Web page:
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Do this one thing on Daffodil Day

© Stock photos/Glowimages – model used for illustrative purposes
© Stock photos/Glowimages – model used for illustrative purposes
Like me, you too may like to support Daffodil Day, raising funds to help support the Cancer Council’s research, prevention and patient support services. I usually can’t resist the temptation to buy a bunch or two of daffodils as I pass through the supermarket checkouts lined with buckets of them.

By all means, go ahead and buy some and support the cause, but whatever you do, do this one thing.

Take charge of how you think about your health.

Don’t put up with suggestions that illness is your lot. Grow hope and health and wellbeing, a variation to the Cancer Council’s slogan to Grow Hope.

If you do, you won’t be alone. There are a growing number of medical voices speaking up for a new view of health and healing.

For instance, Dr Lissa Rankin discovered some of the fears that make us sick and prevent disease remission: thinking about sickness all the time, believing that we’re victims of our genes and adhering to false programming about health and hygiene.

She also found that there were other fears and stresses preventing healing. “I came to see that these patients were unhealthy, not because of bad genes or poor health habits or rotten luck, but because they were gut-wrenchingly lonely or miserable in their relationships, stressed about work, freaked out about their finances, or profoundly depressed. Most when I asked on my intake form “what’s missing from your life?” wrote a long list. And when I asked the same question in person, the majority of these patients wept. Something was going on that had nothing to do with vegetables or exercise or vitamins”.

In her book, Mind Over Medicine (http://mindovermedicinebook.com/), she refers to PhD student, Kelly Turner. As part of her doctoral dissertation she began to research spontaneous remission and found that the avenues of treating and even curing cancer are more varied than expected, including a number of thought-based approaches that put the patient squarely in the driver’s seat of his or her own health.

“Ultimately it wasn’t about adopting a western-based approach to destroying cancer cells but, rather, adopting certain thoughts and behaviours geared toward “cleaning up the body” (http://radicalremision.com).

Since I was a girl I was very afraid of this disease,” said Turner. “Just to have my own fear go away as a result of my research has been a relief for me, and if my research can help other cancer patients get a little less fearful, than I think that’s something positive to give them”.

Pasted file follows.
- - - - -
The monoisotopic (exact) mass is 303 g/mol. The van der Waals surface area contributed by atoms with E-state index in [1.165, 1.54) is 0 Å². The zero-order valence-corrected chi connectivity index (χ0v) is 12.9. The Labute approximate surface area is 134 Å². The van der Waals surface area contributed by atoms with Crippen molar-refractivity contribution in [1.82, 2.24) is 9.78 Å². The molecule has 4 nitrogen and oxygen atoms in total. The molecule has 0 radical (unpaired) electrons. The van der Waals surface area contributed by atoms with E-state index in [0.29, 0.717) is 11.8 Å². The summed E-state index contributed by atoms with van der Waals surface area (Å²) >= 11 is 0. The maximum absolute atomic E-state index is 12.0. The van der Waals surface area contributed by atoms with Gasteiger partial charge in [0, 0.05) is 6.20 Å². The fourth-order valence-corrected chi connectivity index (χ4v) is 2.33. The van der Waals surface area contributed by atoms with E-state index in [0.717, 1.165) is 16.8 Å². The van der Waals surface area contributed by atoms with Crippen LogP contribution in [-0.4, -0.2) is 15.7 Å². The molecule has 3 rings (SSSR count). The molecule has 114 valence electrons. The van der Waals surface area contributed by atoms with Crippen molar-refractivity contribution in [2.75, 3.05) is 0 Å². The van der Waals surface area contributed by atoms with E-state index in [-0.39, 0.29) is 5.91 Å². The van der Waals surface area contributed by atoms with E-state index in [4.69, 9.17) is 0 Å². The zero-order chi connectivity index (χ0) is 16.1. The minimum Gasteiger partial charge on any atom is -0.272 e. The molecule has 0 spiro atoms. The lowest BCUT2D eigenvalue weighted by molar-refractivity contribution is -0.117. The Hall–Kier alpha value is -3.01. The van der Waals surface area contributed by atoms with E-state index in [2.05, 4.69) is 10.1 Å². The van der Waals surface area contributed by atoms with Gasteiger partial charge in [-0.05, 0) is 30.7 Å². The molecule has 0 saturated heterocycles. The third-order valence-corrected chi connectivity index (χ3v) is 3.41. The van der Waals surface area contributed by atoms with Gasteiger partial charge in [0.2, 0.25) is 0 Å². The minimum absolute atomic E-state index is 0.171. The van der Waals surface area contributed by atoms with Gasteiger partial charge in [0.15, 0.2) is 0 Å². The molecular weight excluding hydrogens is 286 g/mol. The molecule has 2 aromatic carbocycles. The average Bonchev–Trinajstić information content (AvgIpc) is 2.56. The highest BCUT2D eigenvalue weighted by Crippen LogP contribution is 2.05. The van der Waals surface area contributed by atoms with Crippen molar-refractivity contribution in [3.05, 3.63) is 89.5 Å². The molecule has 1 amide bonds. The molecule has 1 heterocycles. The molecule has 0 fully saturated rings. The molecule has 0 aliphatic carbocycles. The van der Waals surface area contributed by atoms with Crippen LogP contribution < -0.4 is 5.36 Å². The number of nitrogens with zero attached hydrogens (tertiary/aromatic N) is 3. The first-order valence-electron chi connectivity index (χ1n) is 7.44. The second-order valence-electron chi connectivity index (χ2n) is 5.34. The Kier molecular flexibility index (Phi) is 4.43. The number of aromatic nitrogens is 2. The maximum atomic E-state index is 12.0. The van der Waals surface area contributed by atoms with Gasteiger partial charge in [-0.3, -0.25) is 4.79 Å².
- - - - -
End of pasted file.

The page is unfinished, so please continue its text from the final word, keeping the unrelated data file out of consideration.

Fear of sickness can be a health hazard to the one who’s afraid, while an expectation of wellbeing can bring relief.

Also, being hopeful can improve health outcomes. Dr Rankin experienced a complete about-face in her thinking at the time she was taking seven medications, getting weekly allergy shots and had just undergone surgery. In her words, she “found her inner Pilot Light”. She discovered that love, service, pleasure and gratitude were a recipe for self-healing.

And other sufferers who’ve made radical changes to their lives, including quite a few suffering from cancer as found on the radicalremission.com website and elsewhere (http://www.youtube.com/watch?v=9de_kOYMCic), have found that spiritual emotions like love and happiness and faith and forgiveness are “as an honeycomb, sweet to the soul, and health to the bones” (Proverbs).

They’re adding evidence to the notion that we can break free from limiting beliefs and labels, enabling us to open the door to the prospect that a positive outcome is possible.

Research figures show that our fears about cancer may be starting to wane. Australia’s mortality rate for all cancers has dropped 28% in 20 years.

It’s also good news that a group of experts has recommended changing the definition of cancer and eliminating the word from some common diagnoses, ensuring that patients are less frightened and less likely to seek what may be unneeded and potentially harmful and invasive treatments.

That’s the research but what does it mean for you?

So, you’ve started to create changes in your life and outlook in order to have a positive health outcome. But you still find yourself with your ears pricked up when you hear the word “cancer” and have a niggling fear of it.

How to move on?

Think about how a butterfly emerges from its chrysalis. You can be sure that it’s never tempted to wonder what happened to that past limited view, or to turn back and find it.

As we begin to understand health from a less body-based view of ourselves and others, we don’t need to revisit old beliefs and programmed fears or believe the negative media promos.

When you get knotted up with the old fears about the vulnerability of human life remember the butterfly, which will alert you to reclaim the better view of yourself as a healthy, spiritual consciousness (and compliant body) - self-reliant, kind, happy and full of confidence.

Through this mindful activity you’ll have fewer and fewer negative emotions and fears, leading to better health and wellbeing.

Kay Stroud writes on the connection between consciousness and wellbeing. She’s also the spokesperson for Christian Science in Northern Australia @ www.qldhealthblog.com

Topics:  cancer cancer council daffodil day health fears kay stroud medical research mind over matter wellbeing



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